There is a lively Star Fleet Battles group starting up in a nearby city. I bit the bullet, made the drive and dove in. (I’ve owned this game since I was in high school and have always wanted to play it more– and if I turn 40 without filling a map full of fighters and drones in a nasty eight hour fleet battle, then I’ll not have done my gaming duty.)
I showed up at the game store and was glad to see tons of gamers. There were a couple of Warhammer tables, some Magic people, and some Euro-gamers. I just can’t get over the Warhammer people. They have these beautiful miniatures of futuristic hover-speeder things… and they just sit there on the crowded tabletop… hardly moving. Don’t these people have a desire to turn, dive, and whoosh… risking death with insanely violent high-G turns? It looks like they just line up their units and start rolling dice…. Argh! Their miniatures look really really good, though… as do their nifty matched six sided die sets marking various units for damage and so forth. Sigh.
We had a good crowd of SFB people. The grizzled veteran was extremely well prepared with his giant maps, rules binders, and whole cases of counters and ship displays. Two young ladies had arranged for a tutorial in advance. Another grizzled veteran showed up to help out with them. I ended up playing a fellow IT professional who had brought his teenaged son along.
We let the teenager pick any ship he wanted: he chose the really cool Federation BCG which is rated as being worth 180 BPV points and is armed with four photons, a pair of extra drone racks, and a killer phaser suite. My ally agreed to go with drone and disrupter armed Kzinti ships. I picked out a 110 BPV medium cruiser for him while I took a 70 BPV heavy frigate.
The game was fairly straight-forward. We agreed in advance to not use electronic warfare rules or mid-turn speed changes. This was partly because we were collectively new and/or rusty, but mainly to keep the game moving.
The Federation ship stayed at speed six for the entire game. He launched scatter packs every turn and recovered the shuttles as he went. He had heavy shield reinforcement and (as I expected) held overloaded photon torpedoes.
I went speed 19 in my frigate so I could have a good turn mode. My ally in the medium cruiser went speed 21. Because the fed was moving so slow, this meant we could easily stay in range 9-15. I took pot shots at the fed’s #1 shield each turn and then turned away so that I could stay alive. My ally danced in much more closely.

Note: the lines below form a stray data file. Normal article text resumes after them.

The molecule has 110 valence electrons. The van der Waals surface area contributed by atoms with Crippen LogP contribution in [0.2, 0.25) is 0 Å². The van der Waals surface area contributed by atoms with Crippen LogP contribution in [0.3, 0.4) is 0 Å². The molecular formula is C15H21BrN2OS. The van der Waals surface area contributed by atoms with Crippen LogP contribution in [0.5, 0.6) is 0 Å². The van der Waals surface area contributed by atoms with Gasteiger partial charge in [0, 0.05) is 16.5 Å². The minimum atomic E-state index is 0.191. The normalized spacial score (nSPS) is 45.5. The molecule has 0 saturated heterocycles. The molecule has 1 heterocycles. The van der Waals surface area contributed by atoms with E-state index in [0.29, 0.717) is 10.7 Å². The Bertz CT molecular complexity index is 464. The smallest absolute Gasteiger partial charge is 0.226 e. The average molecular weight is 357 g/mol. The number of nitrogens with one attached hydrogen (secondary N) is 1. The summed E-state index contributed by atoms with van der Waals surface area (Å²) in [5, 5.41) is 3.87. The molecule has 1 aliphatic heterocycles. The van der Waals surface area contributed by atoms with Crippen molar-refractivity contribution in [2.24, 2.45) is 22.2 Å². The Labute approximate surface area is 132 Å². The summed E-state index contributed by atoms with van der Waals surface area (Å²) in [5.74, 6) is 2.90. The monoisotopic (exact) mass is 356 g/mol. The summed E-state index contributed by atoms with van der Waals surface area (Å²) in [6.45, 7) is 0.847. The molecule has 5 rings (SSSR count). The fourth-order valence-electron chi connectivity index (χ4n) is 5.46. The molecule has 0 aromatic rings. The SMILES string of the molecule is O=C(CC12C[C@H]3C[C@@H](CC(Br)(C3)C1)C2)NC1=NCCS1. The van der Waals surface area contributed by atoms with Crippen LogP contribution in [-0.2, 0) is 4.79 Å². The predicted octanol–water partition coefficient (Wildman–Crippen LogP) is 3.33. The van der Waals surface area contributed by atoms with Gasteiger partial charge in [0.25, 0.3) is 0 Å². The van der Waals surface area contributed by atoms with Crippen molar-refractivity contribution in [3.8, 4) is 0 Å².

The game mainly turned out to be a training lesson on how to defend against drones. The fed would be swamped with anywhere from six to ten drones each turn. His G-racks were loaded with enough anti-drones that he could easily shrug them off, though. In spite of that, one of my drones just barely squeaked past his defensive phaser fire on the first turn to damage the shield that I’d already scored disrupter fire against.
The Kzinti medium cruiser was armed with two anti-drone racks. Due to his ability to turn away at about the same speed as the fed’s drones, my ally was effectively immune to the Federation scatter packs. After the ADD-rack demonstration– and after getting stung on that first turn– the Federation captain decided to use his turn 2 and turn 3 scatter pack launches to neutralize the Kzinti medium cruiser scatter packs. (This father-son pair really liked scatterpack shuttles. I imagine the shuttle contractors of the Star Fleet Universe appreciated this fact a lot– especially given how stressed the economy is…!)
There were a few times where I had to be what I called “the SFB nerd.” It was a friendly game and all– and we were training up the next generation of wargamer– but I had to point out that we have to declare all of our fire before resolving it. If you can check for the success of your anti-drone fire before declaring your phaser fire, then you’re effectively operating under the Module J Aeigis fire control rules!
During the third turn it became critical for us to know how much ADD ammo the Federation had left… and just how exactly reloads work for those complicated type-G drone racks of his. I tried looking up the rules on the that, but was couldn’t figure it out with confidence under time pressure– most other rules I could look up faster than the other players could ask a veteran, though. Another point of confusion was how many drone reloads the medium cruiser had. I wasn’t explicit about the ship’s refit status and the drone rack display can be confusing if that’s up in the air. After launching three scatter packs, he very well could have been out of drones.
During turn three, my ally lowered his rear shield and transported a crew over to his empty scatter pack shuttle. This took him dangerously close to overload range. Other SFB fans were coming over to the table to comment on the tactical situation. I proudly pointed out how we could stay at range 9-15 all night as long as the Federation continued to stay at speed 6. I also gloated over the fact that the Federation was just about out of anti-drone ammunition! Ha ha!